July 7, 2017 – The Employment Situation gives the most comprehensive look at the labor market in the U.S. This report tracks new jobs, additions or subtractions from the labor force, the unemployment rate, as well as average hourly earnings and hours worked. There are implications for consumer purchasing power, spending on goods and services, and productivity.
The labor market had stronger gains in June of +222,000 when the consensus was +170,000. May was revised up to 152,000 (+20,000). Some industries had healthy gains such as construction (+16,000), financial (+17,000), and professional services (+35,000). There were large swings in growth from the previous month in government (+42,000) and retail (+15,300). Unemployment grew two tenths to 4.4%, up 0.1% from the consensus. The participation rate rose 0.1% to 62.8% in June. The average workweek went up marginally to 34.5 hours from the 34.4-hour consensus. Average hourly earnings came in just below expectations of 0.3% at 0.2%, up 2.5% year-over-year in June, but May was revised down 0.1% to a 0.1% gain.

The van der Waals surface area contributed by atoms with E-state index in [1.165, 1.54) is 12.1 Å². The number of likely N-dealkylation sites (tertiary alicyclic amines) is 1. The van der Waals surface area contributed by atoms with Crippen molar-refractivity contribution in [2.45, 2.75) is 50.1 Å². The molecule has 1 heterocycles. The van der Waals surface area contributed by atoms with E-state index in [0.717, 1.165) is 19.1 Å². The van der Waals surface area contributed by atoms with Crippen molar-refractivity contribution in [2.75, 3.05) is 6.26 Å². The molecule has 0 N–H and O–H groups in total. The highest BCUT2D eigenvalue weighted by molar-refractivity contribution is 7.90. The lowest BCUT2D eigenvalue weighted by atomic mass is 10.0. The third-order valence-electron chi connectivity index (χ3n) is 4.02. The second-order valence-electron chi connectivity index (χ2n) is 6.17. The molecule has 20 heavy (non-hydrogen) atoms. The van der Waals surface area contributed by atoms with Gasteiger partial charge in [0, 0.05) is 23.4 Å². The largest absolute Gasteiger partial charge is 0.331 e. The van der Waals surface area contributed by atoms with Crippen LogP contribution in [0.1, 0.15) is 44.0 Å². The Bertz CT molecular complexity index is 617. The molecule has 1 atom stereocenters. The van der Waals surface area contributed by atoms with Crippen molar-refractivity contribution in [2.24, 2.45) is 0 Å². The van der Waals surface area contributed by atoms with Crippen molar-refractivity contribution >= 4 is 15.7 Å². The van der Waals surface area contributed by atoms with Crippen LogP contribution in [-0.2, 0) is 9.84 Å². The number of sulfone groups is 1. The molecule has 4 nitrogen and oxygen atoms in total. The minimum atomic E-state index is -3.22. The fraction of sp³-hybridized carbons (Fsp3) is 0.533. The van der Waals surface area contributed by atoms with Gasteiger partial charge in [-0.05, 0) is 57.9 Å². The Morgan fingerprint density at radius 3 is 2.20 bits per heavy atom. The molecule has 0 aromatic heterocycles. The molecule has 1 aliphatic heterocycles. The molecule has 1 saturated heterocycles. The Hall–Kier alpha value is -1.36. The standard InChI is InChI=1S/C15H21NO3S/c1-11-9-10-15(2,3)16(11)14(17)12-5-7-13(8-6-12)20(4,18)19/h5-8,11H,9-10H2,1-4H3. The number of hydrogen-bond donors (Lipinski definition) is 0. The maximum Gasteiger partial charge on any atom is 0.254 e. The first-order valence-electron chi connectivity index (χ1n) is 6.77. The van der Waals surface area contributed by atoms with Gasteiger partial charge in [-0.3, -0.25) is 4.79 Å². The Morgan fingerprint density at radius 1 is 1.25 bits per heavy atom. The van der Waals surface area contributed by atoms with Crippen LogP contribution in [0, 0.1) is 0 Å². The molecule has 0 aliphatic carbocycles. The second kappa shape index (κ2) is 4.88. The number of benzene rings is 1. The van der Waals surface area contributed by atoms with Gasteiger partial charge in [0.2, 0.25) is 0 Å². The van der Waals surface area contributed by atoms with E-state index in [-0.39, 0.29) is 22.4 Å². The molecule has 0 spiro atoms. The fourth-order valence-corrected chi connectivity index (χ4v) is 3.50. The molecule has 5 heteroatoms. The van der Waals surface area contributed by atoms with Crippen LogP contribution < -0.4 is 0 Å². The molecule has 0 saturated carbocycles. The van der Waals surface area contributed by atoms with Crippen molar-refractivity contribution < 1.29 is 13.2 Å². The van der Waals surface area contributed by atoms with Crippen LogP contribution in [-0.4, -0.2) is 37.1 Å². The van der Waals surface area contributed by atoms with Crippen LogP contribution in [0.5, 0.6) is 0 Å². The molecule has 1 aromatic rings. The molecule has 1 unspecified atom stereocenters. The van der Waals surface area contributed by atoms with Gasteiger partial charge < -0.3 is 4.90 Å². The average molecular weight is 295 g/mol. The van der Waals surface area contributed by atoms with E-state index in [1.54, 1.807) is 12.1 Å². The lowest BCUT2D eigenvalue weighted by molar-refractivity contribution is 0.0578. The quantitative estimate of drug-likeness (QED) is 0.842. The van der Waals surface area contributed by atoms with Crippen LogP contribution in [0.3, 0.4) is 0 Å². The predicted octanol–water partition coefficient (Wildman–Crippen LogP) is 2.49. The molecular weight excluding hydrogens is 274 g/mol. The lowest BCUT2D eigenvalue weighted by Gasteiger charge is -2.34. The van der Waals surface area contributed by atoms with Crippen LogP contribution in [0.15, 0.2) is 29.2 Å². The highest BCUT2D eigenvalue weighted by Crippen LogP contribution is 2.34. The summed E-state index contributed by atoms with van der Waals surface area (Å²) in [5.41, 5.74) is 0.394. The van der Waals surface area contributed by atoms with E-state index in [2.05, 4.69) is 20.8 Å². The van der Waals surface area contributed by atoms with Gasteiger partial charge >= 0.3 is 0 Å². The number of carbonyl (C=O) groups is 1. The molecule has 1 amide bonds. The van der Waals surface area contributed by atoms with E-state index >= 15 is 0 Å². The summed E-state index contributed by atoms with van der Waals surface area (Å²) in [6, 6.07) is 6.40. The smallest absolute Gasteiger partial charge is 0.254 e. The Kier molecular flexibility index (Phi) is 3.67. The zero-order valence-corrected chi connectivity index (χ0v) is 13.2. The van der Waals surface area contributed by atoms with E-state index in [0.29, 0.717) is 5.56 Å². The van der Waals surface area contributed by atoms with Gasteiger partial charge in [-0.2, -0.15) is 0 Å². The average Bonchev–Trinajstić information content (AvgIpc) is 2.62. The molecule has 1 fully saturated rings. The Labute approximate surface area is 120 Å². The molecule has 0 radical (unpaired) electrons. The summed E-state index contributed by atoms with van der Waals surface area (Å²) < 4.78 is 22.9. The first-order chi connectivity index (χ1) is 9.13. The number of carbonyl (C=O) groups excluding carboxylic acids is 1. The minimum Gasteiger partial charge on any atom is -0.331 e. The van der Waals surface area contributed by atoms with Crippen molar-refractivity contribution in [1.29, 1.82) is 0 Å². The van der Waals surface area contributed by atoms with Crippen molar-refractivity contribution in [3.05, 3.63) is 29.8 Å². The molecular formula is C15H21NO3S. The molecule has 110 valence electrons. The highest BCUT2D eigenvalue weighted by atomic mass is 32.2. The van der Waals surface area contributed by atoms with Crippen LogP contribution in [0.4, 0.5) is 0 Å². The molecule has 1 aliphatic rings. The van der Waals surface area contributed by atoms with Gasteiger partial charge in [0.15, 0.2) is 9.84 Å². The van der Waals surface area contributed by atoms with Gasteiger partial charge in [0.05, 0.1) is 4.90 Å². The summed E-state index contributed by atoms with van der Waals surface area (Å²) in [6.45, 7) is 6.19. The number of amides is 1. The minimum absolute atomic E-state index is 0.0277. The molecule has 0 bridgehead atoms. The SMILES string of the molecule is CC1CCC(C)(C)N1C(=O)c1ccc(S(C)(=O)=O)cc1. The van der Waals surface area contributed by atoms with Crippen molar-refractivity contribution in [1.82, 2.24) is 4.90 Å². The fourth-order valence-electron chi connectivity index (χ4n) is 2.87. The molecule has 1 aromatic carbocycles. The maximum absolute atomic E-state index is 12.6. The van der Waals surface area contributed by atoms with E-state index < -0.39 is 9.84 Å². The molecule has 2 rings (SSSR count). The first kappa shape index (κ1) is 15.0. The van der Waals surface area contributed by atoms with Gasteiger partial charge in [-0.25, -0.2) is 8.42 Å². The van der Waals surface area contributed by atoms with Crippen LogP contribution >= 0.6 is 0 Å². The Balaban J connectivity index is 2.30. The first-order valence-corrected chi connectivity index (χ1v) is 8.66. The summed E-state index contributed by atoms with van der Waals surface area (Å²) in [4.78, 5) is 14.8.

Both unemployment and the labor force participation were relatively unchanged in June which can be a contributing factor to wages not rising as much as expected. The manufacturing payroll had another lackluster performance of gains at only 1,000. June had good growth in other areas and was a successful bounce back from the slower month of May, a good way to end the quarter with a healthy monthly average gain of 193,667. Over the past 12 months, employment gains have been slowly declining, but remain well above a loss in jobs.